Guess who's back? Van Jones hints at plans for progressive economic organization

Van Jones has been inching his way back into the spotlight after his disgraceful exit from the White House - just like Glenn predicted he would! Now, he's hinting at building a progressive organization built around the economy. Sounds great (or scary)....more scary....

"And so I felt that the reason the Tea Party worked and the reason the Tea Party was so good against us was progressives are very good at building organizations around everything but the economy,” he said during a recent appearance at the University of Chicago."

"He says nothing comes to mind because there isn't a progressive economics club or organization. Now, I contend it's the Tides Foundation and it's the Center For American Progress, but what he's saying is there's not anybody out there really making the case that is separate," Glenn explained.

"By his own admission, after years as a civil rights activist and attorney in Oakland, California, Jones began to feel as though his efforts to help the disenfranchised were for naught, as he never saw the underprivileged get a leg up, regardless of how many welfare programs he fought for. Because he's looking for them in welfare programs and he never saw the underprivileged get a leg up? What about him? Was he under privileged or was he born a green jobs czar?" Glenn said.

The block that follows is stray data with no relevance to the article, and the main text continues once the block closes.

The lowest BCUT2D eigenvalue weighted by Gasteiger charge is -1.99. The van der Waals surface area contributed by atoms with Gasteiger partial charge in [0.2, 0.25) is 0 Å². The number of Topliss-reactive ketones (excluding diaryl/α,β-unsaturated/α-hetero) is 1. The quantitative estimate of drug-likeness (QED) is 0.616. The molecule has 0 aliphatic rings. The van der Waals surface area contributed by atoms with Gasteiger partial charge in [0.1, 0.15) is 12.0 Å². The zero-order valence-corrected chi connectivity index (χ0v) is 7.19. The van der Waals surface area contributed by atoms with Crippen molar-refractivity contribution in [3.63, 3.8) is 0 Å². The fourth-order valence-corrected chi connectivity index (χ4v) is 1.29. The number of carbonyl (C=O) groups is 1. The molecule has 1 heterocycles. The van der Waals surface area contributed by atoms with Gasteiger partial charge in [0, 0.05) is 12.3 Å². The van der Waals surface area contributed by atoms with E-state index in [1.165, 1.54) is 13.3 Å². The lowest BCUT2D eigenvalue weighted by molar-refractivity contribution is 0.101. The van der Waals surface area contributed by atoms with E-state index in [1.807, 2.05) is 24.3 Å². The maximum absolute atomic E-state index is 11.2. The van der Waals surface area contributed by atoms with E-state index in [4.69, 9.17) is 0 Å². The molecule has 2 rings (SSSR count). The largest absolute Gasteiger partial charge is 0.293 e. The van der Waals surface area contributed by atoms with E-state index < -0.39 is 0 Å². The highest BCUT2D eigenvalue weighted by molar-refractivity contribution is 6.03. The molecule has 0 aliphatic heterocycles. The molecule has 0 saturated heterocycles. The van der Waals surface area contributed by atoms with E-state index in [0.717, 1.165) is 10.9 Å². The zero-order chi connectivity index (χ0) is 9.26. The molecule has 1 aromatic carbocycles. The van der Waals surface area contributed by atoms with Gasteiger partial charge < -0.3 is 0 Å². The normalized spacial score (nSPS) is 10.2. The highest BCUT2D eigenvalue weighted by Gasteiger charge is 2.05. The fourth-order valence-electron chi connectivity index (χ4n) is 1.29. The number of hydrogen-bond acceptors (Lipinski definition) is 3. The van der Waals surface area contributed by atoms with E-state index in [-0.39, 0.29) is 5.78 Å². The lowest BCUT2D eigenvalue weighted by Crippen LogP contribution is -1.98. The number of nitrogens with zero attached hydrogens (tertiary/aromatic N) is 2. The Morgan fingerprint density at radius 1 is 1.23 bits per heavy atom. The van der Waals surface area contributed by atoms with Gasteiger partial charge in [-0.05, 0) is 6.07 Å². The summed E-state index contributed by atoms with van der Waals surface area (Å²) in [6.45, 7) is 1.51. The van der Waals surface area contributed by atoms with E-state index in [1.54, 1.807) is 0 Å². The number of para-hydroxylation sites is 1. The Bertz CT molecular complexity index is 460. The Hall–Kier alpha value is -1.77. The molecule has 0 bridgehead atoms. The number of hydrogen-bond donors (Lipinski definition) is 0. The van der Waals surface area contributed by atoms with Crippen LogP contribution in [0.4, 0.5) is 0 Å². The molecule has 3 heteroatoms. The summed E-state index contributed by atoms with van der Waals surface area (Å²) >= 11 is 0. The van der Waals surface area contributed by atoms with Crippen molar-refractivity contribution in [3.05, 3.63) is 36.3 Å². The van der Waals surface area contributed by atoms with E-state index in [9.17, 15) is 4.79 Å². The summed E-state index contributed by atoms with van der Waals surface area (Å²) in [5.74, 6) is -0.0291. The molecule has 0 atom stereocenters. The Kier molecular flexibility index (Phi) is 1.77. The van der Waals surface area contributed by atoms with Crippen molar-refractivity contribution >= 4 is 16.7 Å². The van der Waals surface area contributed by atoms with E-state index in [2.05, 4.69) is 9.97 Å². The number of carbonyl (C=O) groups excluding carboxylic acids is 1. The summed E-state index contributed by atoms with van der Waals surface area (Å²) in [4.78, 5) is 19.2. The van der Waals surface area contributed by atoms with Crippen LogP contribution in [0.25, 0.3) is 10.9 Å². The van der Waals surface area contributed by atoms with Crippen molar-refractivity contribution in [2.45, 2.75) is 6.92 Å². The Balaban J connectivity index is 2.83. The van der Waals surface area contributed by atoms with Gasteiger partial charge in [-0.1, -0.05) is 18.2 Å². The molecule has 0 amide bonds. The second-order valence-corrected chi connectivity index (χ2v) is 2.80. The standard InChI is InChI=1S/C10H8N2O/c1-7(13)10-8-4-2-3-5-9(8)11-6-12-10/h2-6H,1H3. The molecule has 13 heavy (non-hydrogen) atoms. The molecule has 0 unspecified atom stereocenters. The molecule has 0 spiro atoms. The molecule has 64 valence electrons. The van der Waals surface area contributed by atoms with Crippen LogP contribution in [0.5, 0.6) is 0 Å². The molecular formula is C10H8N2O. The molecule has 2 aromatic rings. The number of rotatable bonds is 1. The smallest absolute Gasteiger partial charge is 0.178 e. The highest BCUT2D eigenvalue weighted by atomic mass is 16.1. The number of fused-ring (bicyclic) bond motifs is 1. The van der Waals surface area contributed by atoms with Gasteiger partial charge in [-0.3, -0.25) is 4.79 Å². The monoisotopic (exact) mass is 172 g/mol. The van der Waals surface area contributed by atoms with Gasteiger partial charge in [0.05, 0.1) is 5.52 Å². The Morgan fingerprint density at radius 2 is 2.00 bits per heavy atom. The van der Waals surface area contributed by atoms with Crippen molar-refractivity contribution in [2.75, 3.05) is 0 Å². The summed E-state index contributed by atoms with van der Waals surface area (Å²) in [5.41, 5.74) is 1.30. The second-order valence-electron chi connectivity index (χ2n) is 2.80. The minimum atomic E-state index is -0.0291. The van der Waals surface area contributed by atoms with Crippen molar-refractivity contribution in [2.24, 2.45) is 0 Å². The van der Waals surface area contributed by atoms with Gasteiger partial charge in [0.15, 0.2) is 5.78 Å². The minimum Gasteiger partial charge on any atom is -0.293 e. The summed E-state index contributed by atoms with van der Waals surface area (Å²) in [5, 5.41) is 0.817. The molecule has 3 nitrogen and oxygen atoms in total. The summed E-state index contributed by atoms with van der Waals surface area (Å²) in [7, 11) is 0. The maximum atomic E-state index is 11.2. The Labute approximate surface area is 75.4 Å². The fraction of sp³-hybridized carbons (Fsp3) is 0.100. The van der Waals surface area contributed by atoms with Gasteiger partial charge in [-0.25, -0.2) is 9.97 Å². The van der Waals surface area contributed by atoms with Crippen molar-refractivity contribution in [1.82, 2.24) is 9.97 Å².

Glenn read from The Blaze:

By his own admission, after years as a civil rights activist and attorney in Oakland, California, Jones began to feel as though his efforts to help the disenfranchised were for naught, as he never saw the underprivileged get a leg up — regardless of how many welfare programs he fought for. In his book, Rebuild The Dream, Jones recalled a conversation with his father, who believed that it was only through gainful employment that the underprivileged could gain self-reliance, and thus, self-respect.

According to his account, this realization, combined with a series of letdowns in traditional activism prompted Jones to look to the opportunities he believed existed in the newly emerging green movement, and aided Jones in stowing away some of the animus he once harbored for Capitalism, which he came to view as not wholly “evil.”  In his mind, Capitalism could now be used for good via leveraging business and job opportunities within the “green economy.” This epiphany is what catalyzed Jones to pioneer green jobs initiatives as a pathway out of poverty for inner city communities, and would later lift him to the heights of an Obama administration “Green Czar.”